On Monday, the Japanese multinational automobile manufacturer, Nissan Motor Company Ltd., revealed its plans of recalling 1.2 million vehicles in Japan to re-inspect them as they are according to a report did not meet domestic rules on final safety inspections of vehicles, mounting the number of vehicles which the carmaker said had been checked by the unauthorized technicians.
“Approximately 1,210,000 units produced between October 2014 and September 2017 will be subject to re-inspection,” Nissan said in a statement.
The automaker said a team, including an independent third party, was investigating the cause of the oversight and promised to prevent it from happening again.
“Nissan regrets any inconvenience and concern this has caused to its valued customers in Japan,” the company said.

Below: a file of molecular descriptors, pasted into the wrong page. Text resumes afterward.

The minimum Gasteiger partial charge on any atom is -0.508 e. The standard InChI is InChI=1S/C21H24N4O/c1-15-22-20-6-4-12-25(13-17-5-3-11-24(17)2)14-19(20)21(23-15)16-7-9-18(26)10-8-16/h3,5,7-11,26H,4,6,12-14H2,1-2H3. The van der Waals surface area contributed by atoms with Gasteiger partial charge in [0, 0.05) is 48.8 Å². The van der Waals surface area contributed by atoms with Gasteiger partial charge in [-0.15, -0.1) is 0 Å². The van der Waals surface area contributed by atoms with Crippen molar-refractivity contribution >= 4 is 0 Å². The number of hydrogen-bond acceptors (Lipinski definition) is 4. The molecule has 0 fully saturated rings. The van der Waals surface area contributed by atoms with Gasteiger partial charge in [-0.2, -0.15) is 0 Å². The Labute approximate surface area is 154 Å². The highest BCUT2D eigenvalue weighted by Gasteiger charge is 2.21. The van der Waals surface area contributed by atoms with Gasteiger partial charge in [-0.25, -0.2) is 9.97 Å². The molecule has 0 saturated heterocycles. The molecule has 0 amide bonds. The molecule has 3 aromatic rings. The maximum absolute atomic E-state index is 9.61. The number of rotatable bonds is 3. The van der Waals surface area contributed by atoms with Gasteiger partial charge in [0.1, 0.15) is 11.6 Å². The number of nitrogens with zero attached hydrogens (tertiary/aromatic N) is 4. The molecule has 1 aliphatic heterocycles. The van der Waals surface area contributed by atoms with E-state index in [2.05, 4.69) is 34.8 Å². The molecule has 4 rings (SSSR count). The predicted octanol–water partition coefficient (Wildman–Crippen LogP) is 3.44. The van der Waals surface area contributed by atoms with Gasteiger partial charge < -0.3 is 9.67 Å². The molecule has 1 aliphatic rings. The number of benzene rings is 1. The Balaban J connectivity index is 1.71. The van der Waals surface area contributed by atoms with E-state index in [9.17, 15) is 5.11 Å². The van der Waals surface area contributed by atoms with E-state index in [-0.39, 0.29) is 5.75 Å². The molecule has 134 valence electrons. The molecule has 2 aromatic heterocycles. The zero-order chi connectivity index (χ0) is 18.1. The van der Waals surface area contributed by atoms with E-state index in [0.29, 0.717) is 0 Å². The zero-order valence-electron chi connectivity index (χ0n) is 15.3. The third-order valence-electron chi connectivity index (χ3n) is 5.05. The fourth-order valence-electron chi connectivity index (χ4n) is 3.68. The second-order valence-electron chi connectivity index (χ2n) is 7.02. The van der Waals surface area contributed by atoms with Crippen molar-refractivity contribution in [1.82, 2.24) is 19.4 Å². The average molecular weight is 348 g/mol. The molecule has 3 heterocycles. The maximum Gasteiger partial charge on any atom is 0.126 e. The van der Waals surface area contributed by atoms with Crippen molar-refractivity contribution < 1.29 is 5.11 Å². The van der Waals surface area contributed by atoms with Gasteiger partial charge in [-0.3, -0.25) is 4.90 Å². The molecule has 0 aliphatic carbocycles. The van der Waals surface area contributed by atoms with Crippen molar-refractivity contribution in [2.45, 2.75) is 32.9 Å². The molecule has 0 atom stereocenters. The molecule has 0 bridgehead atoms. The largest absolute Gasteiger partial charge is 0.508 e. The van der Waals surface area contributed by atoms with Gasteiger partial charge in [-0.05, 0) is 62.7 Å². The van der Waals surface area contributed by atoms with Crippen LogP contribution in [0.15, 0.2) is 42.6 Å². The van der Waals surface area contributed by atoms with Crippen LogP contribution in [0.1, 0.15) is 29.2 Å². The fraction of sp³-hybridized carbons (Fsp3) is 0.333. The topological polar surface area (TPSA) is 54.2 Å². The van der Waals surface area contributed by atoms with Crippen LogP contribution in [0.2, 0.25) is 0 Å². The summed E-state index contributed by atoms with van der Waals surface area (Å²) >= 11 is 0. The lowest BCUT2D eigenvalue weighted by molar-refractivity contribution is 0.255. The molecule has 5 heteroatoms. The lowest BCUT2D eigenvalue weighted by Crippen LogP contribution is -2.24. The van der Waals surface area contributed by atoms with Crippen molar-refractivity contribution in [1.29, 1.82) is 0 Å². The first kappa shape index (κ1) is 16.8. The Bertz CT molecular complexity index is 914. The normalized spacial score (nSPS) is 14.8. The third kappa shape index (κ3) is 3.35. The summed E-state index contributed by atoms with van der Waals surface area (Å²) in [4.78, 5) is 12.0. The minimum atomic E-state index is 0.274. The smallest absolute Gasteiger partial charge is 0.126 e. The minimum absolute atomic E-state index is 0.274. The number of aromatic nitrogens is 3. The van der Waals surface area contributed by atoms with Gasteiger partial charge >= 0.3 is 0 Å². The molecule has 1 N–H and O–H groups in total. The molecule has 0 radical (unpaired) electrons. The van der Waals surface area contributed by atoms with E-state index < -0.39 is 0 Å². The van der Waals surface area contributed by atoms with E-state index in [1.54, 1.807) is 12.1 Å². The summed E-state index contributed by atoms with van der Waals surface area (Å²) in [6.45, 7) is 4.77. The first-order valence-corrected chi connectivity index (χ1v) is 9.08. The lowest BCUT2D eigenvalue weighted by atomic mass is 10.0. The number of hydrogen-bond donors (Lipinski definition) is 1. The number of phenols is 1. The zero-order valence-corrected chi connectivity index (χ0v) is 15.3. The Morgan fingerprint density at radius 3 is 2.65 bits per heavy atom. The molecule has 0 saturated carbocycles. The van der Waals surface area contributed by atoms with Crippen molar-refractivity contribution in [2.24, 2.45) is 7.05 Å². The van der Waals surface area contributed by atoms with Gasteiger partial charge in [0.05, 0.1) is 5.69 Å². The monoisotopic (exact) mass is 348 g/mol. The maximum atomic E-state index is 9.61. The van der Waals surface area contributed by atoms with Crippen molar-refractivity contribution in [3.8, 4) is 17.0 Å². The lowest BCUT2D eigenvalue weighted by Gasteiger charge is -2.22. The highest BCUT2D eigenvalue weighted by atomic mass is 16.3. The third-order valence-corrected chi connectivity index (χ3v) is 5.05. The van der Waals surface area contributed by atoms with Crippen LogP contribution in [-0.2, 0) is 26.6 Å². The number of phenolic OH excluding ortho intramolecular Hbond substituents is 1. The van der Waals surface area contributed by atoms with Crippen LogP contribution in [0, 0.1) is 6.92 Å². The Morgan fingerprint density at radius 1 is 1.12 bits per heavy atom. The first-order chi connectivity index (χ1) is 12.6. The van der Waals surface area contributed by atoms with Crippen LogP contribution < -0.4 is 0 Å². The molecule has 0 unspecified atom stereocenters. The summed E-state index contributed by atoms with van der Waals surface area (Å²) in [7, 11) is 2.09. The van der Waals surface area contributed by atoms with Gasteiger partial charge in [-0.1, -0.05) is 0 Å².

Nissan Chief Executive, Hiroto Saikawa, said he expected it would take about a month to determine the cause of the improper inspections. He also said that the oversight had happened at all six Nissan plants in Japan and recognized inadequate steps had been done to make sure inspection staff was aware of the required inspection process.
Currently, Nissan cannot sell 60,000 new cars in Japan because its safety inspections did not adhere to government guidelines.
Earlier in the day, shares of Nissan have seen a five-month low after it said late last week that it had produced tens of thousands of vehicles for the Japanese market without proper safety checks. It fell by more than 5% before ending the day down 2.69% at 1,084.5 yen.
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